Brewing begins with raw barley, wheat, oats or rye that has germinated in a malt house. The grain is then dried in a kiln and sometimes roasted, a process that usually takes place in a separate location from the brewery. At the brewery, the malt is sent through a grist mill, cracking open the husks of the kernels, which helps expose the starches during the mashing process. The process of steep milling, or soaking the grain before milling, is also an option for large-scale brewers.
The combination of different types of grain used by a brewer to make a beer is often called the grist bill.
The first step in the beer-making process is mashing, in which the grist, or milled malt, is transferred to the mash tun. Mashing is the process of combining the grist and water, also known as liquor, and heating it to temperatures usually between 100 degrees Fahrenheit up to 170 degrees Fahrenheit. Mashing causes the natural enzymes in the malt to break down starches, converting them to sugars, which will eventually become alcohol. This process takes place in one to two hours. Mash temperatures can be gradually increased or allowed to rest at certain temperatures, choices which are very much part of the brewer’s art. Different temperature levels activate different enzymes and affect the release of proteins and fermentable sugars. Proteins play a smaller role but are important to the creation of foam in a finished beer. For heating, most brewers use steam.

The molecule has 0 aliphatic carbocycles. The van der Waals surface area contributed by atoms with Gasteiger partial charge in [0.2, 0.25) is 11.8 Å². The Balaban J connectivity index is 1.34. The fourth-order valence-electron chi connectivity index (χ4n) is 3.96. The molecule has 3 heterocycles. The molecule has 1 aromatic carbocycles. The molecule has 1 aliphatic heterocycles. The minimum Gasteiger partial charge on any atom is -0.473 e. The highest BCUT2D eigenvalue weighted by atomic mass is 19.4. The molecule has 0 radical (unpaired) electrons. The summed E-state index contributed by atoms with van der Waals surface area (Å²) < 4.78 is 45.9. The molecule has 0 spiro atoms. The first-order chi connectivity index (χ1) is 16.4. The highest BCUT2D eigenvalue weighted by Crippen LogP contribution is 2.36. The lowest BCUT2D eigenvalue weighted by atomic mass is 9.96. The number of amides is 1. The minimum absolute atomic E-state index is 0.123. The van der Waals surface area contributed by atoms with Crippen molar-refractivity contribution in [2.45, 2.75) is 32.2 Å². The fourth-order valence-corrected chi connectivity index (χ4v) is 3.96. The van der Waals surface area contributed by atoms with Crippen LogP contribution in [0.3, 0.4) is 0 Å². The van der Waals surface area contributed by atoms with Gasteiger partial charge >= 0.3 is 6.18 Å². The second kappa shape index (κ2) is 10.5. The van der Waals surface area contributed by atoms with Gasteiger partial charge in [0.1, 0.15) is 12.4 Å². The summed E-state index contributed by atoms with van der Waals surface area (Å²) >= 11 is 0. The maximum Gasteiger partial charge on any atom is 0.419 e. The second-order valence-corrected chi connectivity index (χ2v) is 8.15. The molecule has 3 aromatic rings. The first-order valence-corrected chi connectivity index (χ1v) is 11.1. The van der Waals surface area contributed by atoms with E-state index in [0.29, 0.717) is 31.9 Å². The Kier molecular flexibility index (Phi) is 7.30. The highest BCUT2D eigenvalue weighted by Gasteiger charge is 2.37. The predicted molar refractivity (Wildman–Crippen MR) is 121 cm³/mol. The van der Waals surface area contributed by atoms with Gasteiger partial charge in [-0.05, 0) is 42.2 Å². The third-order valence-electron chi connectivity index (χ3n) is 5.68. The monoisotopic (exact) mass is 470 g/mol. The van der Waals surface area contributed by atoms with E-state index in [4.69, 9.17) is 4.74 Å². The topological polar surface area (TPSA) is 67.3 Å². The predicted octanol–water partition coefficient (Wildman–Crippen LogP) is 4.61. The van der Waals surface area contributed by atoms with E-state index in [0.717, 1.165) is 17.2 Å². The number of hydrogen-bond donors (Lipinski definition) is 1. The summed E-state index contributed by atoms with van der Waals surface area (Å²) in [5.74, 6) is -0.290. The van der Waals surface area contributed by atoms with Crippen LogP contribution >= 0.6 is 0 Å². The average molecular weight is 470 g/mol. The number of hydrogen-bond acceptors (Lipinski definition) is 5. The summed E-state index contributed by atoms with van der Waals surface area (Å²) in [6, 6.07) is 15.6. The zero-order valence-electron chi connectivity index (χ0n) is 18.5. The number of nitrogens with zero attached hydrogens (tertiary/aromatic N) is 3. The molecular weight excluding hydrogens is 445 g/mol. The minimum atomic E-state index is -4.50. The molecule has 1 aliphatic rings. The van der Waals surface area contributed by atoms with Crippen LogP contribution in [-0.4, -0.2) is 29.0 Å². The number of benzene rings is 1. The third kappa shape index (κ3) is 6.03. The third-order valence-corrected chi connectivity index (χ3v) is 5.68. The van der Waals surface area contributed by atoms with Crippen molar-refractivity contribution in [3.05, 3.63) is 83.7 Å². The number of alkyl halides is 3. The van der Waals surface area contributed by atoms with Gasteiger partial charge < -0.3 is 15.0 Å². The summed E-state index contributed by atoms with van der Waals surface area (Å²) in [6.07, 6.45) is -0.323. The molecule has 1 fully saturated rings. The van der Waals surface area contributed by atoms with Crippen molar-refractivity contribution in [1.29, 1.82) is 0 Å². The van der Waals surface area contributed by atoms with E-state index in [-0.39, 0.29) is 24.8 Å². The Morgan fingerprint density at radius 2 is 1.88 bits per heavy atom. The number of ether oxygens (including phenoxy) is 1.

Infusion vs. Decoction Mashing
Water is combined with the grist in one of two ways, infusion or decoction.
In infusion mashing, the grains are heated up in one vessel (the mash tun); in decoction mashing, a portion of the mash is transferred from the mash tun and boiled in a separate vessel (called the mash kettle), then returned to the original mash. Some brewers repeat this process to achieve double decoction and a few are known to use triple decoction.
The liquid consisting of sugars and water resulting from mashing is wort.
(Note: For extract brewing, malt has already been processed into a concentrated syrup or powder consisting of milled grain, which is then combined with heated water to make the wort. This is a method most often employed by homebrewers, enabling them to by-pass the steps required for separating spent grain from the wort.)